LOS ANGELES, Calif. — AEG Live’s CEO wrote two days before Michael Jackson died that a doctor Jackson was seeing “scares us to death because he is shooting him up with something,” court testimony shows.
Randy Phillips’ e-mail could contradict his earlier testimony that he had no idea Jackson was getting prescription drugs while he was preparing for his comeback concerts.
Phillips is on the witness stand for a fifth day Tuesday in the Jackson wrongful death trial, which is in its seventh week.
Los Angeles County Superior Court Judge Yvette Palazuelos sent jurors out of the courtroom at one point Monday afternoon so she could lecture Phillips about arguing with Jackson lawyer Brian Panish and appearing to evade his questions.
“Arguing with the lawyers is not going to help,” Palazuelos told Phillips. “It’s not going to help your case. It’s not going to help anybody. It’s lengthening your testimony."
Jackson’s mother and three children are suing AEG Live, saying the concert promoter is liable in Jackson’s death because it hired, retained or supervised Dr. Conrad Murray, who was convicted of involuntary manslaughter.
Phillips and other AEG Live executives ignored “red flags” that should have alerted them that Jackson’s health was at risk as they pressured him and his doctor to stop missing rehearsals as the “This Is It” tour premiere approached in the summer of 2009, Jackson lawyers argue.
Jackson, not AEG Live, chose and controlled Murray, company lawyers argue. Although they negotiated a contract to pay Murray $150,000 a month to attend to Jackson, it was never fully executed because Jackson died before they signed, they say.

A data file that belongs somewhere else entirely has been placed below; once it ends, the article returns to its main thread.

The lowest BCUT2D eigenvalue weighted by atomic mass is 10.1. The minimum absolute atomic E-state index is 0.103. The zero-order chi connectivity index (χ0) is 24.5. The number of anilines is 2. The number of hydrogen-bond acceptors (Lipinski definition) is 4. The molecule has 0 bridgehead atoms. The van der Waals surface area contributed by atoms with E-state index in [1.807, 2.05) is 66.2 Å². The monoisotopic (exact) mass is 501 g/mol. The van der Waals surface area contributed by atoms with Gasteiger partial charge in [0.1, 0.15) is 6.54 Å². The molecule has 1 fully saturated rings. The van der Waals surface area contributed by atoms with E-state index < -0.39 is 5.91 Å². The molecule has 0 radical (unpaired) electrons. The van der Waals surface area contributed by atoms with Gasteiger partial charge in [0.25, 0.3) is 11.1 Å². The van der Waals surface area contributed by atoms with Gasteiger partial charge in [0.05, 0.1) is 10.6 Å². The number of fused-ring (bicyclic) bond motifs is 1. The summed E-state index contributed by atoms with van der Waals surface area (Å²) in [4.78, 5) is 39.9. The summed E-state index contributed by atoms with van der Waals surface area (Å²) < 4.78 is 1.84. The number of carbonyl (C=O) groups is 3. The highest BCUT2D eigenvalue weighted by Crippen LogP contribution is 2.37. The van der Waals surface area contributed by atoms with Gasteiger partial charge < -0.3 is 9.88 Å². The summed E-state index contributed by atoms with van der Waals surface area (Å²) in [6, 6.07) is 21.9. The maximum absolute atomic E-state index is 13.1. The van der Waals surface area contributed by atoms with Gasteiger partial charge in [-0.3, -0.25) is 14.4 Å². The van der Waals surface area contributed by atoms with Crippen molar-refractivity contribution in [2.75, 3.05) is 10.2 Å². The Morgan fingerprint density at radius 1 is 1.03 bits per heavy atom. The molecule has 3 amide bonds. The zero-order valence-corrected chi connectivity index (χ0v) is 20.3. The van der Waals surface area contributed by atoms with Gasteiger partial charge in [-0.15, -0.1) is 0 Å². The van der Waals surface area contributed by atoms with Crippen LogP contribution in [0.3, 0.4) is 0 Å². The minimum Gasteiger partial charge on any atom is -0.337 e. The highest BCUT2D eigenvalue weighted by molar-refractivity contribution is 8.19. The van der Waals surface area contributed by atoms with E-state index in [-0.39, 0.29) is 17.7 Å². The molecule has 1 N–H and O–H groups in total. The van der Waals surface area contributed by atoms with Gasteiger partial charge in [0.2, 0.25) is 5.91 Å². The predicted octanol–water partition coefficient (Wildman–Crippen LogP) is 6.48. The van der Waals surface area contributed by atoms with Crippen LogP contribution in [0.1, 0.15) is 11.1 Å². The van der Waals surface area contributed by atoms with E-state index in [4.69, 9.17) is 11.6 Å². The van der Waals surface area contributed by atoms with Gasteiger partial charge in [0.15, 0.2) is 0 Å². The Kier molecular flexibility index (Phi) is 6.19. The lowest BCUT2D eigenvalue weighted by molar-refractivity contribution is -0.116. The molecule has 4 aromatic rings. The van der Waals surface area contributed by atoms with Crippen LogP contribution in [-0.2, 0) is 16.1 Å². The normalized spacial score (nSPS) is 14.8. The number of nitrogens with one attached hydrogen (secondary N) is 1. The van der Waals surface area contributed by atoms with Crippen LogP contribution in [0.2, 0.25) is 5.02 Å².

AEG executives — including Co-CEO Paul Gongaware, who had managed Jackson’s last two tours — had no way of knowing that Jackson was abusing drugs, especially the surgical anesthetic propofol, which the coroner ruled played the largest role in his death, AEG Live lawyers argue.
Murray told investigators he was infusing propofol into Jackson nearly every night to treat his insomnia so Jackson would be rested for rehearsals.
On Monday, Panish confronted Phillips about an e-mail exchange that he had two days before Jackson’s death in which Phillips was asked if Dr. Arnold Klein was “on the list of doctors that will help get us from today to the opening night.”
“He scares us to death because he is shooting him up with something,” Phillips replied.
Michael Kane, who was Jackson’s business manager, shared with Phillips that Klein’s office sent him a $48,000 bill for Jackson’s frequent visits to his Beverly Hills dermatology clinic in the months before his death.
Klein’s invoice said Jackson had been treated with Restalyne, Botox and unidentified drug injections, Kane wrote to Phillips.
“There were a lot of bills for injections, I didn’t know what it was,” Phillips said in his deposition before the trial.
Klein or his staff injected Jackson with 6,500 milligrams of Demerol during the last three months of his life, according to documents and testimony at Murray’s criminal trial.
“Since we owe him $48K and he wants payment, maybe I should stop paying him so he would stop shooting him up,” Kane told Phillips. “I have the details of what he is doing.”
It was unclear why Kane would share Jackson’s medical records with an AEG Live executive since the company’s lawyers insist they were not involved with and did not pry into Jackson’s health care.
Alan Duke | CNN